Oncologists Divided Over Prophylactic Cranial Irradiation for NSCLC

November 15, 2018

Experts discuss the implications of research that found PCI reduces brain metastases in stage III NSCLC, but does not improve overall survival.

Oncologists have been debating the implications of research on prophylactic cranial irradiation (PCI) for non–small-cell lung cancer (NSCLC) that was presented at the 2018 American Society of Clinical Oncology (ASCO) Annual Meeting this past June. The NVALT-11 study, published in the Journal of Clinical Oncology, posits that PCI reduces the incidence of symptomatic brain metastases in patients with stage III NSCLC compared with observation. However, no difference in overall survival (OS) was observed between the two groups.

Kenneth Rosenzweig, MD, chair of Radiation Oncology, Mount Sinai Health System, reflected on the implications of the study in an interview with Cancer Network. “This trial, and previous trials like it, have demonstrated a reduction in the development of brain metastases but no improvement in overall survival. I believe this will negatively impact the adoption of PCI, since treatments typically only become the standard of care if there is a demonstrated survival advantage,” he said.

Other experts, however, believe other benefits of PCI might warrant its use, even given the absence of data showing improved OS. “If such therapies as PCI and whole-brain radiation therapy were associated with improved CNS control and sustained cognition, there might be sufficient justification for broad administration, even in the absence of an OS advantage,” wrote Chad G. Rusthoven, MD, of the University of Colorado School of Medicine, in a correspondence to the editor also published in The Journal of Clinical Oncology.

Side effects associated with PCI should also be taken into consideration, but only to a certain extent, according to Rosenzweig. “The side effects of PCI are well documented in this report. There is certainly a decrease in quality of life immediately after PCI, which subsided for the most part. This toxicity, which is expected after cranial irradiation, should be factored into any decision making regarding the use of PCI and would not, by itself, eliminate it as a potential therapy.”

Rosenzweig went on to reflect on the overall implications of the study. “Perhaps the most significant consideration in interpreting this report is the changes that have occurred in thoracic oncology since the NVALT-11 study closed in 2015. The use of immunotherapy in the treatment of lung cancer has become standard of care. I think it’s fair to say that no thoracic medical oncologist approaches their patients today the same way they did in 2015,” he told Cancer Network.

“Durvalamab, a programmed death ligand 1 inhibitor, was recently shown to improve overall survival in patients with locally advanced NSCLC after treatment with chemotherapy and radiation. It would therefore be difficult to offer PCI to patients who are eligible for durvalamab. I think PCI may have a role in certain patients after their initial treatment for NSCLC, but most likely not the majority of patients,” Rosenzweig added.

Previous research has shown that PCI administration in localized small-cell lung cancer can boost long-term survival; thus, this approach has also been tested in localized NSCLC, with phase III studies showing decreased brain metastases but no increase in OS.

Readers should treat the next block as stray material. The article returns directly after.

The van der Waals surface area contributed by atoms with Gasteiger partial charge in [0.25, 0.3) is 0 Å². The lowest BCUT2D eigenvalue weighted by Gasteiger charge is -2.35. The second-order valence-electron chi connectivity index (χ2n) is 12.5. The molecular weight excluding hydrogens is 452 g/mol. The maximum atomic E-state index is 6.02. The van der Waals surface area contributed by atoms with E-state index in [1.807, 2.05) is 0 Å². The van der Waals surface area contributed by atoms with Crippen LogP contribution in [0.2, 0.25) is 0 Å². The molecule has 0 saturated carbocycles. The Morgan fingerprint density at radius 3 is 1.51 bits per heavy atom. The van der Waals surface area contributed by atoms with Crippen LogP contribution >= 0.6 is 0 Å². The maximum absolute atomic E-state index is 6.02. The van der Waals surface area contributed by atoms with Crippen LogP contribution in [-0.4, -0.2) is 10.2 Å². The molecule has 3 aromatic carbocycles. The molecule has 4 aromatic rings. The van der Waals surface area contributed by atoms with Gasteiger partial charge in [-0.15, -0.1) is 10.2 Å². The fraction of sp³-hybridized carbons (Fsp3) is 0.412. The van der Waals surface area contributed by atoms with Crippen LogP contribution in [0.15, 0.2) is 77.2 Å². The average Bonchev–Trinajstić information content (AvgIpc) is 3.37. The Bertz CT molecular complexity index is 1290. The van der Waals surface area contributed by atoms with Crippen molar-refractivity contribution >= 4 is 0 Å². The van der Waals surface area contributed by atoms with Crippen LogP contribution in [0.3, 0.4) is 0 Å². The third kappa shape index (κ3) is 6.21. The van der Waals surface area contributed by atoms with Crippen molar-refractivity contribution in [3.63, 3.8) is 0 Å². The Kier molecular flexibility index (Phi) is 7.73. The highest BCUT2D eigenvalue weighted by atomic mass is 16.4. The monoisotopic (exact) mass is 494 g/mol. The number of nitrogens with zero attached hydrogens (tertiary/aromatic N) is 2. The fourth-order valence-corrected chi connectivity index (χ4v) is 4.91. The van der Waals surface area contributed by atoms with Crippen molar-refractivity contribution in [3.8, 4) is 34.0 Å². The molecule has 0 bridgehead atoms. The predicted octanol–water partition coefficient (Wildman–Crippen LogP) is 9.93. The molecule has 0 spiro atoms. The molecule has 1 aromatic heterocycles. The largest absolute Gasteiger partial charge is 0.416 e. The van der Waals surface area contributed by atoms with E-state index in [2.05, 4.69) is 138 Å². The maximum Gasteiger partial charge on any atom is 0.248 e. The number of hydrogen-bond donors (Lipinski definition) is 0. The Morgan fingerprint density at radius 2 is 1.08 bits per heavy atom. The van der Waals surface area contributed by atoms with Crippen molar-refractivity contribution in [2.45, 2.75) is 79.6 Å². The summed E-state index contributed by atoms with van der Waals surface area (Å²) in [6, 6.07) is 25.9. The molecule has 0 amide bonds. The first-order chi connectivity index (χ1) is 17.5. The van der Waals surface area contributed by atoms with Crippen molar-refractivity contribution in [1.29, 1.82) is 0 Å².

Led by De Ruysscher et al, NVALT-11 randomized 175 patients with stage III NSCLC to receive either PCI (n = 87) or observation (n = 88) following concurrent or sequential chemotherapy plus or minus surgery. The primary outcome was the development of symptomatic brain metastases at 24 months. Secondary outcomes included adverse effects, survival, quality of life, quality-adjusted survival, and healthcare costs. Median follow-up was 48.5 months (95% CI, 39–54 months).

A total of 6 of 86 (7.0%) PCI patients developed brain metastases compared with 24 of 88 (27.2%) observation-only patients (OR, 4.96; 95% CI, 1.83–15.7; P = .001). In addition, PCI significantly lengthened the time to develop symptomatic brain metastases (HR, 0.23; 95% CI, 0.09–0.56; P = .0012).

Notably, OS did not differ in the PCI and control groups, which aligned with results of other phase III trials. Additionally, PCI increased cognitive disturbance and memory impairment. With respect to quality of life, this measure decreased only during the first 3 months post–PCI treatment and then mirrored the observation group.

Of interest, 4 patients (3 in the control group and 1 in the PCI group) harbored brain metastases on imaging without neurological symptoms.

“The absence of an effect-either beneficial or deleterious-on OS may be explained by the large extent of extracranial metastases that develop, a lack of statistical power in the current studies, the too-short follow-up time in some trials, or only a marginal effect,” wrote the authors. “Another explanation for the absence of improvement in OS may be the effect of subsequent treatment of (a)symptomatic brain metastases in the observation arm-for instance, by radiosurgery.”

Experimental strategies, such as sparing of the hippocampus, pharmacologic interventions, or MRI follow-up with radiosurgery for recurrences, could decrease the frequency of neurocognitive side effects, the researchers hypothesized.

On the basis of their results, the investigators “believe that the pros and cons of PCI necessitates a shared decision process between patients and physicians about its use.”